22 Apr Park Springs Raises Awareness for Parkinson’s Disease
Nearly 1 million people live with Parkinson’s disease (PD) in the United States. That’s more than the number of people diagnosed with multiple sclerosis, muscular dystrophy, and Lou Gehrig’s disease combined. As we recognize Parkinson’s Awareness Month this April, let’s take a look at what we know about the disease, what you can do about it, and what kind of support Park Springs offers its Members and their families.
What are the symptoms of Parkinson’s disease?
Parkinson’s disease is a progressive disorder that affects the nervous system. Symptoms often go unnoticed at first and gradually become more apparent. While symptoms may vary from person to person, they typically include:
- Tremors in the fingers, hands, and limbs when they are at rest
- Stiff muscles that may be painful and limit movement
- Slow movements such as shorter steps or difficulty getting out of a chair
- Balance and coordination problems
How is Parkinson’s disease diagnosed and treated?
Scientists don’t completely understand what causes Parkinson’s but they believe a combination of lifestyle, genetic, and environmental factors play a role. There’s no definitive test to diagnose Parkinson’s. A healthcare provider, most likely a neurologist, would consider a patient’s medical history and symptoms, and run physical and neurological tests before making a diagnosis.
There’s no cure for Parkinson’s but there are a wide range of medications that can help control symptoms. These medications generally fall into three categories, according to the National Institutes on Aging:
- Drugs that act as dopamine boosters
- Drugs that affect other brain chemicals
- Drugs to help control nonmotor symptoms
There’s also a surgical procedure called Deep Brain Stimulation. The surgery involves implanting electrodes into the brain and a device into the chest. The device and electrodes are connected and help alleviate mobility issues such as tremors, stiff muscles, and slow movements.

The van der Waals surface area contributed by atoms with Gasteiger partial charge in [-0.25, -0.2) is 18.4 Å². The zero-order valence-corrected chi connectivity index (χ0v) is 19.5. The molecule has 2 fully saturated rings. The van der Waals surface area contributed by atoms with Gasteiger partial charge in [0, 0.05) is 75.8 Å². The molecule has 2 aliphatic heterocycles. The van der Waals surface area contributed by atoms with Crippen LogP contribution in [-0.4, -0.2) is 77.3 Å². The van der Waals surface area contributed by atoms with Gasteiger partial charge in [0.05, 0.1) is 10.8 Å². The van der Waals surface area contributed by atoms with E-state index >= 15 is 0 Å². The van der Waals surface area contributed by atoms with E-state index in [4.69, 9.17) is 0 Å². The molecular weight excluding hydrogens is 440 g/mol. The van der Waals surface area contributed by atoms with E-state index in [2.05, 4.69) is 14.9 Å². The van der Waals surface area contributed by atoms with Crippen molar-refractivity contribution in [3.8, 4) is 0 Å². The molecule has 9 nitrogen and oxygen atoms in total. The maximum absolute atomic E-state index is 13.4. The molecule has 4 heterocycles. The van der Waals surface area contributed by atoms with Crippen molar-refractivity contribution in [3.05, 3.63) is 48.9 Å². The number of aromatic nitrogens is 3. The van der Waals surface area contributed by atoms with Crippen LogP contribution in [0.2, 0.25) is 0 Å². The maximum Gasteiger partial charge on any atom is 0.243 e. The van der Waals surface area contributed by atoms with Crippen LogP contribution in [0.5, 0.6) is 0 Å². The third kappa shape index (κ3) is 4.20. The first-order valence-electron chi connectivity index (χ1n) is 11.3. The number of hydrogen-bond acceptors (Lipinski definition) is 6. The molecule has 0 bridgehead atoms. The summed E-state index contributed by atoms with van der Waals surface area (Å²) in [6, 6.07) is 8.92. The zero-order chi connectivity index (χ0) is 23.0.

Other treatments include physical therapy, occupational therapy, and exercise to help patients remain active as the disease progresses.
How do we support Members with Parkinson’s at Park Springs?
Park Springs’ River Household offers Members a regiment of therapeutic interventions designed to rehabilitate deficits that occur due to Parkinson’s.
“While these interventions are not curative,” says Orville Deguzman, Park Springs Assisted Living Guide, “they do slow the progression and, in some cases, restore some cognition and physical independence.”
To support Members with Parkinson’s or other debilitating conditions, Park Springs’ River Household offers:
- A daily routine of focused exercise with a sports trainer for enhanced blood circulation and oxygenation of the brain
- Guided meditation for stress management to reduce overall cortisol levels
- Art therapy to stimulate abstract and creative thinking
- Brain training using Posit Science’s BrainHQ software
- Meals that are enriched with heart and brain healthy nutrients
“Our approach to addressing mild cognitive impairment is a key factor in the successful return of abilities otherwise thought to be in a decline while participating in the programming and with other Members who have Parkinson’s disease,” says Orville.
Park Springs also has a support group for Members with Parkinson’s disease and their spouses. “It’s really nice because the support group is on-site and in their community with people they know and trust,” says Cathy Kilgore, Park Springs nurse practitioner.
To learn more about Parkinson’s disease, visit the Parkinson’s Foundation, the Michael J. Fox Foundation for Parkinson’s Research, or the Journal of Parkinson’s Disease. For questions about Parkinson’s support at Park Springs, contact Alanna Conner, Director Health Services Director – Sales & Marketing at 678-684-3800.